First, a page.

Isabel: My current project right now at the Grupo Euroformac which is blessed with very good professionals, and I am learning a lot.
James: Like you Rishab, I favour projects in more recent memory. My Pfizer project just completed had, in my opinion, a legendary team that held together as a magical unit. I was very privileged to have been a part of it. Also, my experience with the Société Assurance Automobile Québec, was very good. With a small team and tight scope, we completed in 4 months! Client extremely happy!
9. If you could change one thing about SAP, what would it be and why?
Eltjo: That hourglass does get a little boring after a while. Just saying.
Mr V: Cannot think of anything obvious. Perhaps better documentation.
Peter: Some of the rigidity! Now with S/4 HANA, it is becoming better, but having worked for almost 20 years in R/3, sometimes solutions had to be custom built which was a shame.
Rishab: Currently I think they can be more open in terms of the business benefits and customer case studies for the latest technologies.
Isabel: The fees, it’s very expensive and the fact that many people without official certification work with SAP.
James: Like you Mr V, I find the documentation to be very obtuse from time to time. Also, very annoying jargon in marketing materials. And too many things called “HANA”.
10. What are your hobbies/interests outside of work?
Eltjo: Diving, sailing, skiing, and ranting to my dog about how my day’s been. Also, my degree in Psychology seems to take more time than planned.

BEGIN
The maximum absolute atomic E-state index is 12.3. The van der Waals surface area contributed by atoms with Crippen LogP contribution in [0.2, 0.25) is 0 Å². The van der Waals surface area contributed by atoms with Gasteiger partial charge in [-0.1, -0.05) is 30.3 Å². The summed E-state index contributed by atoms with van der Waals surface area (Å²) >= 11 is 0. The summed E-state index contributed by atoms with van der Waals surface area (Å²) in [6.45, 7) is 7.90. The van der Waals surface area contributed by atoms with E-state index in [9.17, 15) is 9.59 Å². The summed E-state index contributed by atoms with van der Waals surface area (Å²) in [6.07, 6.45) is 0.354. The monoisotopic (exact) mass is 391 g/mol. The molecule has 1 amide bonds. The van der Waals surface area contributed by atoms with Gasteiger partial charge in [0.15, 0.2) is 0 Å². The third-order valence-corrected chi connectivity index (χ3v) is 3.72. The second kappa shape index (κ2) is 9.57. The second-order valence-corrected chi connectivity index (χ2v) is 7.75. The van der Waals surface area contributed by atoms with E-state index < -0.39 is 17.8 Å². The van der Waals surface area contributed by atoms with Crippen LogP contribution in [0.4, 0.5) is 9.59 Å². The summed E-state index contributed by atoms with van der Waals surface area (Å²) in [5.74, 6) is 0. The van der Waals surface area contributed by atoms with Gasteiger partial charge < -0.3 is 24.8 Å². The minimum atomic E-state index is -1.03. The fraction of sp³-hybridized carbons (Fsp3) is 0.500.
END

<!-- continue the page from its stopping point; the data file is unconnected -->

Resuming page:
Mr V: Resolving SAP problems in the back of my mind. I have an IQ of over 150, my brain enjoys it.
Peter: Cars, Motorbikes and the open road!
Rishab: Outside work, I love trekking, cooking and spending time with friends and family.
Isabel: Hiking, travelling and reading. I am pretty interested in technology in general.
James: Body-surfing in the ocean, skiing, hiking, a little tennis and sport croquet. Fine wines and dining probably fit somewhere in the mix. I am known in my projects as the guy who finds the local French restaurant.
In closing, remember that there is room for joy in one’s personal life, and this shouldn’t exclude the workplace. There are both joyful SAP projects and joyless ones out there. Take it from me and the other panellists, we’ve seen both out there.
I think one thing we can distil from the above discussion is the tremendous (and at times transcendent) personal satisfaction SAP professionals derive from solving problems (puzzles, really) at the world’s leading corporations. And then leaving those companies in better places than when we found them, after which we go on to the next challenge. A new and different team / atmosphere; being their SAP televangelist, thumping the config, and making them SAP believers too. SAP can make for careers where the excitement is truly palpable.